The New Zealand Transport Agency has announced that a new pedestrian and cycle underpass will not be constructed as part of the Baypark to Bayfair Link project (Bay Link).
NZ Transport Agency senior project delivery manager Andrew Thackwray said the construction of an underpass would be highly complex. The total cost to complete the underpass was expected to be $33 million "and the complexity of the work required would add more than two years to the construction timeline".
"We understand that this decision will be disappointing for many in the community, but a new underpass is no longer an affordable option in what is currently a highly constrained funding environment."
Thackwray said, in a statement released late yesterday afternoon, pedestrians and cyclists will be expected to cross Maunganui Rd using the signalised Bayfair roundabout, once the project was completed. Cycle prioritisation through the roundabout is expected to be factored into the phasing of the traffic lights.
He said the new underpass also needed to support the massive weight of the bridge approach ramps above it, and the ground below needed improvement to ensure stability and safety in an earthquake.
"Significant ground improvement works under the box structures are required to support the bridge approach ramps which was different from the assumptions at concept design. The high groundwater table at this location would also pose significant challenges.
"The underpass would have had to be built in stages while moving traffic lanes back and forth to keep the busy state highway open to traffic. A complex staging sequence meant construction would have a significant impact on the potential costs and time to build the underpass."
In December 2016, the Bay of Plenty Times revealed the agency's plans to demolish the original underpass as part of construction works for the Baypark to Bayfair Project. Pedestrians and cyclists were expected to navigate up to 11 lanes of traffic with controlled crossings instead, sparking strong opposition from many residents including community cycling groups.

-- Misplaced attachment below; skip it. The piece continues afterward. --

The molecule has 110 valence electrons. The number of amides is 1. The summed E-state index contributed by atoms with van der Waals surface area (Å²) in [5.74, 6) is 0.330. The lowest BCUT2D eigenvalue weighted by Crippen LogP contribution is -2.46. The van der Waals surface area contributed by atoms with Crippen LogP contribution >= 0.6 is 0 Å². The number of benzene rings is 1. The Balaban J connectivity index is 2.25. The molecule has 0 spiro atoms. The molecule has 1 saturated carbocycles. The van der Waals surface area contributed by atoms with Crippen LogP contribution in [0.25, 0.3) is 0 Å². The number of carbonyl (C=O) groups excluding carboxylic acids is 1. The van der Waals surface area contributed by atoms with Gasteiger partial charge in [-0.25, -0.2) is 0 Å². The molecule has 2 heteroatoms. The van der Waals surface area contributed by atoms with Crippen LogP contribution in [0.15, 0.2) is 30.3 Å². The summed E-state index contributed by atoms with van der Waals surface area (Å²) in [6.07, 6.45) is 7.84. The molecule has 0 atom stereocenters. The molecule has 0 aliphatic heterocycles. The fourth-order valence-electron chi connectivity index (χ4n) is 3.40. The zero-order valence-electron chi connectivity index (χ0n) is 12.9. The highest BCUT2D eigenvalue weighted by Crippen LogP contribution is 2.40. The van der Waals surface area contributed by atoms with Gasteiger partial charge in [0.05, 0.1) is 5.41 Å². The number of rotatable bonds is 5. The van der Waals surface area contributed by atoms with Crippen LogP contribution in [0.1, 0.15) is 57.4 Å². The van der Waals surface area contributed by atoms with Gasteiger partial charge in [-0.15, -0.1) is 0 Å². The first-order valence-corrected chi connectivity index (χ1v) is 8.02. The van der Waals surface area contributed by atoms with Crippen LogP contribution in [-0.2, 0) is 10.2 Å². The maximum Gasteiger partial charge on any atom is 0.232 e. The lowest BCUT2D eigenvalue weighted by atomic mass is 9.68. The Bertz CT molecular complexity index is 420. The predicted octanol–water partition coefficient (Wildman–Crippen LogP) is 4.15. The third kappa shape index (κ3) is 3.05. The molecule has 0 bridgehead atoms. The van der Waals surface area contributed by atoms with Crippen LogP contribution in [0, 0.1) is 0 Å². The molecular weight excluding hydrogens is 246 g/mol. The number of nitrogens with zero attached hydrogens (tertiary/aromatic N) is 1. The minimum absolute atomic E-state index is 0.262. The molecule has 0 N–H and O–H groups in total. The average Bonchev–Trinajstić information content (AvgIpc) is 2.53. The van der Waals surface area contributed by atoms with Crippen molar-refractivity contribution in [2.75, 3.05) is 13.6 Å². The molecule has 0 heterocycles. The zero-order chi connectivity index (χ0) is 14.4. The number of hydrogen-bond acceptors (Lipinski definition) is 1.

In May, 2017, the transport agency revisited the plans and in November 2018, announced changes to include a new pedestrian and cycle underpass following community feedback at the removal of the existing underpass. The final costs to build the underpass were to be determined once the detailed design was complete.
"While we anticipated that including an underpass at this stage of the project would be expensive because of its complexity, it became unfeasible when the extra time and very significant cost was added to the existing contract," Thackwray said.
Bike Tauranga chairman Kevin Kerr said he was "absolutely gutted".
"If their numbers are correct, you cannot justify spending $33m on an underpass, so I do understand."
Kerr said his focus now was to work on safe options for pedestrians and riders to use the Bay Link.
The current underpass will close in September 2019 to allow for ground improvement works for the approach ramps to the flyover to be built.
Temporary signalised crossing points will be installed near the existing underpass on Maunganui Rd to provide safe crossing for pedestrians and cyclists.